TABLE OF CONTENTS
A Guide to the Richard Rogers Peebles Papers, 1841-1845, 1883
Born in Ross County, Ohio, physician Richard Rogers Peebles (1810-1893) settled in Texas in 1835 where he established a medical practice and later founded Hempstead, Texas with James W. McDade. He married Mary Ann Calvit in 1843, and the couple lived on her plantation with their nine children. His many entrepreneurial pursuits, including a partnership in the brokerage and cotton-factoring firm J. Shackelford and Company, and participation with the development of the Washington County Railroad and Houston and Central Texas Railway, led him to become one of the wealthiest men in Texas.
Due to his opposition to secession, Peebles was arrested for treason by General John Bankhead Magruder in 1863 for trying to handout pamphlets that advocated the end of the Civil War. In 1864, he was deported to Mexico and later traveled to other parts of the United States before returning to Texas after the war to take a position as a customs collector in Galveston. However, his deteriorating health forced him to resign and return to his plantation, where he was too ill to continue his medical practice.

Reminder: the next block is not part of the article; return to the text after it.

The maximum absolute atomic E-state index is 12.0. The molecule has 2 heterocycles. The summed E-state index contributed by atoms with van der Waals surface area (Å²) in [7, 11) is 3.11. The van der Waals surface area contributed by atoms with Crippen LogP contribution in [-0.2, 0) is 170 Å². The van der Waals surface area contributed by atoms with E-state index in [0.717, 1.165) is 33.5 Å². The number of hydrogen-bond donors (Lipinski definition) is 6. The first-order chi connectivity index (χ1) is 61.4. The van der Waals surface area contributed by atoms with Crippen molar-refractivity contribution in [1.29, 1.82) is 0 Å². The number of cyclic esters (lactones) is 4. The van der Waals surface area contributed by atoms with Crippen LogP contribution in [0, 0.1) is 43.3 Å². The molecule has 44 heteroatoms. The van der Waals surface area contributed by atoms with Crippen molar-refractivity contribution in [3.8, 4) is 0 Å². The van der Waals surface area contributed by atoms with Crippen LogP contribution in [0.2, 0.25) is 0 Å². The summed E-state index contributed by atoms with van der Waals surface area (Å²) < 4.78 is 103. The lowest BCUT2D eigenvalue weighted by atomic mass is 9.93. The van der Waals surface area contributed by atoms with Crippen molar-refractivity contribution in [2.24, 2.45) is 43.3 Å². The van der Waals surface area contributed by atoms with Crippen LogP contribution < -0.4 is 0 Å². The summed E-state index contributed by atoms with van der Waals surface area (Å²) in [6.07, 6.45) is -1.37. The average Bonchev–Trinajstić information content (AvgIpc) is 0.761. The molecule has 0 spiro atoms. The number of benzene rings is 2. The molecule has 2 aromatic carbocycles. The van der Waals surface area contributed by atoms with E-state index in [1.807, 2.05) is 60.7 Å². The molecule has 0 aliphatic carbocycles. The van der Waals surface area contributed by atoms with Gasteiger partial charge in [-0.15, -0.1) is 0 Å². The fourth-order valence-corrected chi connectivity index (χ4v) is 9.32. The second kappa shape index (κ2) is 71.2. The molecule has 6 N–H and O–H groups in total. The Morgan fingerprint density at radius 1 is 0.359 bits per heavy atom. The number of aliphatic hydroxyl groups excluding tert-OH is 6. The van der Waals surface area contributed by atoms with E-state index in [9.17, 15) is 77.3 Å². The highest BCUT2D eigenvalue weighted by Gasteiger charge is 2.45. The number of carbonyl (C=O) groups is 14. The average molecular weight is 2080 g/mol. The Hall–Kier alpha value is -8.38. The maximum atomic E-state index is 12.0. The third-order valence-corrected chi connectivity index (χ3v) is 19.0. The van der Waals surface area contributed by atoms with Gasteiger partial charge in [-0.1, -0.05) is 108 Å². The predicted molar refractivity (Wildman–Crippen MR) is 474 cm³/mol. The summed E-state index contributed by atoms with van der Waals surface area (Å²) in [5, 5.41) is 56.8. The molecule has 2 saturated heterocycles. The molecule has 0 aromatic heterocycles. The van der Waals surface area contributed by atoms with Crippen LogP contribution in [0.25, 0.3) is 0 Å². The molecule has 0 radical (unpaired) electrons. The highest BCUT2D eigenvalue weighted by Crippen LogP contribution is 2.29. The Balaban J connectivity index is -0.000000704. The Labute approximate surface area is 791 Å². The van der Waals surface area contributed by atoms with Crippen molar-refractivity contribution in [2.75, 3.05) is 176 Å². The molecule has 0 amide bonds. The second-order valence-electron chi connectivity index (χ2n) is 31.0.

Source: Christian, Carole E. "Peebles, Richard Rodgers," Handbook of Texas Online. Accessed July 29, 2011. http://http://www.tshaonline.org/handbook/online/articles/fpe10.
The Richard Rogers Peebles Papers, 1841-1845, 1883, are comprised of an account book documenting Peebles’ medical treatments, and a scrapbook containing a collection of newspaper clippings of poems, speeches, and advice columns concerning business affairs and domesticity.
This collection is open for research use.
Richard Rogers Peebles Papers, 1841-1845, 1883, Dolph Briscoe Center for American History, The University of Texas at Austin.
Basic processing and cataloging of this collection was supported with funds from the National Historical Publications and Records Commission (NHPRC) for the Briscoe Center’s “History Revealed: Bringing Collections to Light project,” 2009-2011.